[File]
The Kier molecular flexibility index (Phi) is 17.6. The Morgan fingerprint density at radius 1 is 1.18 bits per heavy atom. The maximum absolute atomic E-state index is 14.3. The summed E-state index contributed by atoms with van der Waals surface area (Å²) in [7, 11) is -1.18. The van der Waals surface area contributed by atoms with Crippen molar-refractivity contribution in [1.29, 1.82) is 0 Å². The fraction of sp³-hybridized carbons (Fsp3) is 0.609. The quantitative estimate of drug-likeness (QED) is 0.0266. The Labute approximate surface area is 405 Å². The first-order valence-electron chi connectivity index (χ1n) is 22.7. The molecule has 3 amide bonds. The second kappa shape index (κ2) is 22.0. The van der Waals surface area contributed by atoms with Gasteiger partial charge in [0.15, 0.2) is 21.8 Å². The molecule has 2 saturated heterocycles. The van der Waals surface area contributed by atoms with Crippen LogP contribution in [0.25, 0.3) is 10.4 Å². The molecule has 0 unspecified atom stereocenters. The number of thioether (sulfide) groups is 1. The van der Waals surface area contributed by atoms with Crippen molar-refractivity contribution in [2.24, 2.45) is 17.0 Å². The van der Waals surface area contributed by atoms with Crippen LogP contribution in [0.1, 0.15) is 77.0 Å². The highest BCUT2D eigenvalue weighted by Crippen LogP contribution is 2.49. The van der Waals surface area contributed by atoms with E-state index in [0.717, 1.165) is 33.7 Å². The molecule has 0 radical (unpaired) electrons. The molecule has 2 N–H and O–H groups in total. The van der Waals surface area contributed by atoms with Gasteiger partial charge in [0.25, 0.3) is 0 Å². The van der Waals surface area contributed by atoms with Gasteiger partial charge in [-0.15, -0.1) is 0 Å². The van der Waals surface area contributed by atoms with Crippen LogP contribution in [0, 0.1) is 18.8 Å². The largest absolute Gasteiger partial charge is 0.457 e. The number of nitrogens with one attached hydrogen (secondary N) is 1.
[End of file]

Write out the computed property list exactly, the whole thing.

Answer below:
The Kier molecular flexibility index (Phi) is 17.6. The Morgan fingerprint density at radius 1 is 1.18 bits per heavy atom. The maximum absolute atomic E-state index is 14.3. The summed E-state index contributed by atoms with van der Waals surface area (Å²) in [7, 11) is -1.18. The van der Waals surface area contributed by atoms with Crippen molar-refractivity contribution in [1.29, 1.82) is 0 Å². The fraction of sp³-hybridized carbons (Fsp3) is 0.609. The quantitative estimate of drug-likeness (QED) is 0.0266. The Labute approximate surface area is 405 Å². The first-order valence-electron chi connectivity index (χ1n) is 22.7. The molecule has 3 amide bonds. The second kappa shape index (κ2) is 22.0. The van der Waals surface area contributed by atoms with Gasteiger partial charge in [0.15, 0.2) is 21.8 Å². The molecule has 2 saturated heterocycles. The van der Waals surface area contributed by atoms with Crippen LogP contribution in [0.25, 0.3) is 10.4 Å². The molecule has 0 unspecified atom stereocenters. The number of thioether (sulfide) groups is 1. The van der Waals surface area contributed by atoms with Crippen molar-refractivity contribution in [2.24, 2.45) is 17.0 Å². The van der Waals surface area contributed by atoms with Crippen LogP contribution in [0.1, 0.15) is 77.0 Å². The highest BCUT2D eigenvalue weighted by Crippen LogP contribution is 2.49. The van der Waals surface area contributed by atoms with E-state index in [0.717, 1.165) is 33.7 Å². The molecule has 0 radical (unpaired) electrons. The molecule has 2 N–H and O–H groups in total. The van der Waals surface area contributed by atoms with Gasteiger partial charge in [0.25, 0.3) is 0 Å². The van der Waals surface area contributed by atoms with Gasteiger partial charge in [-0.15, -0.1) is 0 Å². The van der Waals surface area contributed by atoms with Crippen LogP contribution in [0, 0.1) is 18.8 Å². The largest absolute Gasteiger partial charge is 0.457 e. The number of nitrogens with one attached hydrogen (secondary N) is 1.